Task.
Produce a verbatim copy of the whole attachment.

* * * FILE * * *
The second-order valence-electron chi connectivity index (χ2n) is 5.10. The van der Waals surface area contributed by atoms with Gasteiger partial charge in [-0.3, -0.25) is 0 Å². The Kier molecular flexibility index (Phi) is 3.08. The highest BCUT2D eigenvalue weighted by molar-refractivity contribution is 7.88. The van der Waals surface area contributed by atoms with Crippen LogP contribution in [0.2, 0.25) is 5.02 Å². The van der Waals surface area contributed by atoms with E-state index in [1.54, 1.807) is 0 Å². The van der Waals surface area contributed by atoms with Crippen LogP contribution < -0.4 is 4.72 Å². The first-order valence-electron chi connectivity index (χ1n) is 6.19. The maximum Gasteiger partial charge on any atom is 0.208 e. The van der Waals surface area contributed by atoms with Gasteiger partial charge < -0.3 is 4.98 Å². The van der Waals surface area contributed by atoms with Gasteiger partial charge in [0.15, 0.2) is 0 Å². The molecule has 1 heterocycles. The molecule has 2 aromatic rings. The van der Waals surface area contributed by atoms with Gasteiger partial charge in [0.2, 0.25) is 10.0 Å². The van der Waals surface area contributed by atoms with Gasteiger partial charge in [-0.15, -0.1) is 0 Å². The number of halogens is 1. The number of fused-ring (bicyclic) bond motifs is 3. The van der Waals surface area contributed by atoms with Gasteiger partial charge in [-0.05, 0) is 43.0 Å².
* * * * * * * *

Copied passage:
The second-order valence-electron chi connectivity index (χ2n) is 5.10. The van der Waals surface area contributed by atoms with Gasteiger partial charge in [-0.3, -0.25) is 0 Å². The Kier molecular flexibility index (Phi) is 3.08. The highest BCUT2D eigenvalue weighted by molar-refractivity contribution is 7.88. The van der Waals surface area contributed by atoms with Crippen LogP contribution in [0.2, 0.25) is 5.02 Å². The van der Waals surface area contributed by atoms with E-state index in [1.54, 1.807) is 0 Å². The van der Waals surface area contributed by atoms with Crippen LogP contribution < -0.4 is 4.72 Å². The first-order valence-electron chi connectivity index (χ1n) is 6.19. The maximum Gasteiger partial charge on any atom is 0.208 e. The van der Waals surface area contributed by atoms with Gasteiger partial charge < -0.3 is 4.98 Å². The van der Waals surface area contributed by atoms with Gasteiger partial charge in [0.15, 0.2) is 0 Å². The molecule has 1 heterocycles. The molecule has 2 aromatic rings. The van der Waals surface area contributed by atoms with Gasteiger partial charge in [0.2, 0.25) is 10.0 Å². The van der Waals surface area contributed by atoms with Gasteiger partial charge in [-0.15, -0.1) is 0 Å². The number of halogens is 1. The number of fused-ring (bicyclic) bond motifs is 3. The van der Waals surface area contributed by atoms with Gasteiger partial charge in [-0.05, 0) is 43.0 Å².